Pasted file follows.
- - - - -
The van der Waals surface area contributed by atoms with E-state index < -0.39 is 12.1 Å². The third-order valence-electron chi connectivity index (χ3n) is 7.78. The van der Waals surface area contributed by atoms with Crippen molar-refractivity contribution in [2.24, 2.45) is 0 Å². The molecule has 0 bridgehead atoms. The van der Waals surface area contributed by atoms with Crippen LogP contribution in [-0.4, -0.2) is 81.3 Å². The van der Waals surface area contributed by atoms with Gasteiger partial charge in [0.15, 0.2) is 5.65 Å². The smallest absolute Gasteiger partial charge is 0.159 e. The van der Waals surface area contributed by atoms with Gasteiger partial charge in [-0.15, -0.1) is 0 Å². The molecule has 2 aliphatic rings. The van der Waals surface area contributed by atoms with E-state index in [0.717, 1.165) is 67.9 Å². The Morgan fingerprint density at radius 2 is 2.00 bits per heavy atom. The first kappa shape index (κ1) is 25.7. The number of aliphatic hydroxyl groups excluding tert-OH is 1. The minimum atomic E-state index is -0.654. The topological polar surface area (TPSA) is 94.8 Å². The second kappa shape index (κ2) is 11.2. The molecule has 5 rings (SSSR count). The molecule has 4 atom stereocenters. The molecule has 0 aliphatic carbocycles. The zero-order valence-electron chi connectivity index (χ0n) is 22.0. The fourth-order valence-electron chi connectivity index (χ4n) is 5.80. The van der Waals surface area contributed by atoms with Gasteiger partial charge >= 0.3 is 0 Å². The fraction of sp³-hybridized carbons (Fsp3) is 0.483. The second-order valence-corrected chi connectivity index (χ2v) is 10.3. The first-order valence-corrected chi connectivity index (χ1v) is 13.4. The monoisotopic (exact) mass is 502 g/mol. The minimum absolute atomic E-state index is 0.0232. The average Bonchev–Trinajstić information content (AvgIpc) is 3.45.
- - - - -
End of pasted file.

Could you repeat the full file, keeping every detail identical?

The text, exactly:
The van der Waals surface area contributed by atoms with E-state index < -0.39 is 12.1 Å². The third-order valence-electron chi connectivity index (χ3n) is 7.78. The van der Waals surface area contributed by atoms with Crippen molar-refractivity contribution in [2.24, 2.45) is 0 Å². The molecule has 0 bridgehead atoms. The van der Waals surface area contributed by atoms with Crippen LogP contribution in [-0.4, -0.2) is 81.3 Å². The van der Waals surface area contributed by atoms with Gasteiger partial charge in [0.15, 0.2) is 5.65 Å². The smallest absolute Gasteiger partial charge is 0.159 e. The van der Waals surface area contributed by atoms with Gasteiger partial charge in [-0.15, -0.1) is 0 Å². The molecule has 2 aliphatic rings. The van der Waals surface area contributed by atoms with E-state index in [0.717, 1.165) is 67.9 Å². The Morgan fingerprint density at radius 2 is 2.00 bits per heavy atom. The first kappa shape index (κ1) is 25.7. The number of aliphatic hydroxyl groups excluding tert-OH is 1. The minimum atomic E-state index is -0.654. The topological polar surface area (TPSA) is 94.8 Å². The second kappa shape index (κ2) is 11.2. The molecule has 5 rings (SSSR count). The molecule has 4 atom stereocenters. The molecule has 0 aliphatic carbocycles. The zero-order valence-electron chi connectivity index (χ0n) is 22.0. The fourth-order valence-electron chi connectivity index (χ4n) is 5.80. The van der Waals surface area contributed by atoms with Gasteiger partial charge >= 0.3 is 0 Å². The fraction of sp³-hybridized carbons (Fsp3) is 0.483. The second-order valence-corrected chi connectivity index (χ2v) is 10.3. The first-order valence-corrected chi connectivity index (χ1v) is 13.4. The monoisotopic (exact) mass is 502 g/mol. The minimum absolute atomic E-state index is 0.0232. The average Bonchev–Trinajstić information content (AvgIpc) is 3.45.